Thursday, May 30, 2013

Confronting Our Past to Forge a Better Future — Reflections on "42"

Recently, our family saw the movie 42, which tells the story of Jackie Robinson, who broke through baseball's "color barrier" with the Brooklyn Dodgers in 1947. Despite the language, we felt this was a good movie for our kids to see.  Certainly, 42 reminds us of a rather unpleasant chapter in our history—one some would probably just assume forget about, while others claim they had “nothing to do with.”  But we need to remember the darker aspects of our past, else how can we hope to be better in the future? 

This movie presents us with what we once were as a society, and our kids, need to see that past, so they can learn from our mistakes as they seek to forge a better future for our world. 

Before Branch Rickey made the bold move to bring Jackie Robinson to Brooklyn, baseball, like the rest of society, was divided along racial lines. "Separate but equal" was the law of the land—and the unwritten rule of Major League Baseball and other team sports. It was "normal" and "accepted"—especially if you were white and lived in the South. It was what you knew, what you grew up with, and, in 1947, the average person didn't really question it.

In one poignant scene from the film, a young white boy watches a game with his father. When Jackie Robinson comes to bat, the white fans—including his dad—begin to heckle Jackie and shout racial epithets at him. The boy hesitates at first, but eventually, as if to "fit in" with the guys, decides to join in the derogatory onslaught.

And so the vicious cycle of learned hatred perpetuated. Segregationist views passed from generation to generation as parents passed the language and attitudes of racism to their children. And we hardly gave it a second thought; it was just, "the way things were" in America.

But what Jackie Robinson accomplished on the baseball diamond helped to begin to change all that. The crossing of baseball's "color barrier" was the vanguard for changes that would eventually sweep across the broader post-World War II society leading to the end of segregation with the Civil Rights Act of 1964 and subsequent legislation in the 1960s.

Though his motives were not completely altruistic, in the film, Branch Rickey was portrayed as something of a visionary for his day. He saw a new era was coming for baseball, and he faced the same choice we all face when change confronts us: resist it or embrace it. Deep down, Branch knew in his spirit that the "segregated status quo" in baseball—and in society—was neither sustainable nor moral.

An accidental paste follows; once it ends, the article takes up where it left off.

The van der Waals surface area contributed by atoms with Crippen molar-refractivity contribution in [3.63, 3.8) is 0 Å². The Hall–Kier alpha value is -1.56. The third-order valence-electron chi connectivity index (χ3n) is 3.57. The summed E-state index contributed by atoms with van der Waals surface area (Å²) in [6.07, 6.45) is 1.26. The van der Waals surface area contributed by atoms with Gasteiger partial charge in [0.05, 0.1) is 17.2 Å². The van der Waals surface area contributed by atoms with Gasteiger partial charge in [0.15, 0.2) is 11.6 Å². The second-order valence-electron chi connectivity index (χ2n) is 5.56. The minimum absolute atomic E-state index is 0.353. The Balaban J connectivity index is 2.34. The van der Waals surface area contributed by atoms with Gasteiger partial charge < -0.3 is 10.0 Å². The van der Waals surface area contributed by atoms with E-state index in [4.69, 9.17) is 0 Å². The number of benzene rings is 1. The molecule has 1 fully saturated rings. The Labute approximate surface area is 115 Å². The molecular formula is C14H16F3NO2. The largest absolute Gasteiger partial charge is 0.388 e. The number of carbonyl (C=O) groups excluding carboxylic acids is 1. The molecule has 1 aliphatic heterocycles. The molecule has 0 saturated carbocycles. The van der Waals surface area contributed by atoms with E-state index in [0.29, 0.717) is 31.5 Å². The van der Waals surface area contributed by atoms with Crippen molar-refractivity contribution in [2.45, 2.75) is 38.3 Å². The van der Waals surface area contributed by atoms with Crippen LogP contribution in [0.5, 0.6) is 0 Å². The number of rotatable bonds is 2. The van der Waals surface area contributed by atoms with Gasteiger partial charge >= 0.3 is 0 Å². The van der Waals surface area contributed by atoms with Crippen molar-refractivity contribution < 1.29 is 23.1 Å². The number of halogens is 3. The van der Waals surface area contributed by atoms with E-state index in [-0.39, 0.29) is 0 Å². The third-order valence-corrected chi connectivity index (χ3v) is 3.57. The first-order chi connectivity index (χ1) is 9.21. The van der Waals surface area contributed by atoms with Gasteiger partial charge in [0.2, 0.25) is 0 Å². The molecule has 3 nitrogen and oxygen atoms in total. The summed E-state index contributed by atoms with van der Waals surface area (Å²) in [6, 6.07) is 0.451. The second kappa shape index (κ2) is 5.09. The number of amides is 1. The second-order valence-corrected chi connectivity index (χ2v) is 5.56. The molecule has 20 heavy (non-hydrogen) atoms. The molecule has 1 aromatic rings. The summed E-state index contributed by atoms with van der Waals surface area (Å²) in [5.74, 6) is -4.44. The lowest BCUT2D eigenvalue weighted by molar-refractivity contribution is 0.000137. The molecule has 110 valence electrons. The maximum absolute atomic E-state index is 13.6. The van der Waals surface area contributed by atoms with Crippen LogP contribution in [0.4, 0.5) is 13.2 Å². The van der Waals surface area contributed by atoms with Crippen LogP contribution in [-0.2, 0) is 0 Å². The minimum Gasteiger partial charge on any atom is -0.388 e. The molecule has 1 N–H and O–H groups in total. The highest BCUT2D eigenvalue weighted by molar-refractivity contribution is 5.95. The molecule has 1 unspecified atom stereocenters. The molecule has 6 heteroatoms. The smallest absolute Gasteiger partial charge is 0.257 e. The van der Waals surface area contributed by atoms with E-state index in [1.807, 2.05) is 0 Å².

Despite the doubts of friends and family, Branch chose to embrace change. As the film begins, he announces his plan to bring a to bring a black man to the Major League. Branch was a Methodist, a man of principle and deep conviction, who sensed the time had come for an end to division based on race, and set forth to affect change in the one place he could—the Brooklyn Dodgers. 

At one point Jackie asks Branch why he is doing this, and Branch replies that he saw, "something unfair at the heart of the game he loved," and reached a point where he could no longer ignore it.  

Branch knew that whomever he chose to break the "color barrier" would take abuse. They would need to be a strong man in every way—i.e., not just a great athlete but a man of impeccable character who could stand firm in the face of trial. As he said it in the film, "I need a man who has the guts NOT to fight back."  In Robinson, Branch thought he found that man, someone who would have, "the same strength our Savior had—the strength to turn the other cheek."  Jackie Robinson would prove Rickey's hunch right over and over again.   He was willing to, "submerge himself to serve something greater." And the world is a better place because he did.

But as Branch predicted, it was not easy; in fact, at times it was gut-wrenching for Jackie. The film shows the verbal abuse Robinson took from fans opposing players and managers—and even his own teammates. At times, what is being depicted on the screen is hard to watch. It's hard to accept that such racist views were once commonplace. Now, they seem so "wrong," but then they were "normal".

Slavery may have ended in 1863, but in many ways, segregation perpetuated many of the racial divisions in our country.